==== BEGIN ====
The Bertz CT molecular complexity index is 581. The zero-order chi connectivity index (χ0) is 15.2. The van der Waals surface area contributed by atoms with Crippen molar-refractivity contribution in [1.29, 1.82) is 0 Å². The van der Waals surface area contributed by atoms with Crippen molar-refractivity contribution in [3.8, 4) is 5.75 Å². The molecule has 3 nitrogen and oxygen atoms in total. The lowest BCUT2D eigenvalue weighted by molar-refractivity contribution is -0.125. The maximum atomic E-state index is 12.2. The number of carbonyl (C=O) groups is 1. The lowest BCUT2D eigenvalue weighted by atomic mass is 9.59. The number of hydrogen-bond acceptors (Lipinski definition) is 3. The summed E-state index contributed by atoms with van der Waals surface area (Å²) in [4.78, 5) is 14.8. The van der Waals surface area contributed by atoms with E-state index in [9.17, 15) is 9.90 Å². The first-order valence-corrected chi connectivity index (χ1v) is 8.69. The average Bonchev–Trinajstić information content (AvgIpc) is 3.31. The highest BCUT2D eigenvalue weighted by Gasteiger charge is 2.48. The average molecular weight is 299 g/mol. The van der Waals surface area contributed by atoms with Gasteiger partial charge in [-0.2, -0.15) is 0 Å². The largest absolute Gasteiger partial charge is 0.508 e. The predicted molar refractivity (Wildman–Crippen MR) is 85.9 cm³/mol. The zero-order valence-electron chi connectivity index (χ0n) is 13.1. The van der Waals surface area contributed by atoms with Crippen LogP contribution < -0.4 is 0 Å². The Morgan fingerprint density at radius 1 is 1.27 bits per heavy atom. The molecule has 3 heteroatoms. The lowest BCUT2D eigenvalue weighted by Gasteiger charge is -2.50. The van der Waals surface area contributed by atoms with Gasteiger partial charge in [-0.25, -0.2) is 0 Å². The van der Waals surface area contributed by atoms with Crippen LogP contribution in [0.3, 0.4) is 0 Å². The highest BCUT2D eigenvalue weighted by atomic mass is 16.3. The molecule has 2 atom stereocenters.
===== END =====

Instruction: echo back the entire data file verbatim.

The Bertz CT molecular complexity index is 581. The zero-order chi connectivity index (χ0) is 15.2. The van der Waals surface area contributed by atoms with Crippen molar-refractivity contribution in [1.29, 1.82) is 0 Å². The van der Waals surface area contributed by atoms with Crippen molar-refractivity contribution in [3.8, 4) is 5.75 Å². The molecule has 3 nitrogen and oxygen atoms in total. The lowest BCUT2D eigenvalue weighted by molar-refractivity contribution is -0.125. The maximum atomic E-state index is 12.2. The number of carbonyl (C=O) groups is 1. The lowest BCUT2D eigenvalue weighted by atomic mass is 9.59. The number of hydrogen-bond acceptors (Lipinski definition) is 3. The summed E-state index contributed by atoms with van der Waals surface area (Å²) in [4.78, 5) is 14.8. The van der Waals surface area contributed by atoms with E-state index in [9.17, 15) is 9.90 Å². The first-order valence-corrected chi connectivity index (χ1v) is 8.69. The average Bonchev–Trinajstić information content (AvgIpc) is 3.31. The highest BCUT2D eigenvalue weighted by Gasteiger charge is 2.48. The average molecular weight is 299 g/mol. The van der Waals surface area contributed by atoms with Gasteiger partial charge in [-0.2, -0.15) is 0 Å². The largest absolute Gasteiger partial charge is 0.508 e. The predicted molar refractivity (Wildman–Crippen MR) is 85.9 cm³/mol. The zero-order valence-electron chi connectivity index (χ0n) is 13.1. The van der Waals surface area contributed by atoms with Crippen LogP contribution < -0.4 is 0 Å². The Morgan fingerprint density at radius 1 is 1.27 bits per heavy atom. The molecule has 3 heteroatoms. The lowest BCUT2D eigenvalue weighted by Gasteiger charge is -2.50. The van der Waals surface area contributed by atoms with Gasteiger partial charge in [-0.25, -0.2) is 0 Å². The van der Waals surface area contributed by atoms with Crippen LogP contribution in [0.3, 0.4) is 0 Å². The highest BCUT2D eigenvalue weighted by atomic mass is 16.3. The molecule has 2 atom stereocenters.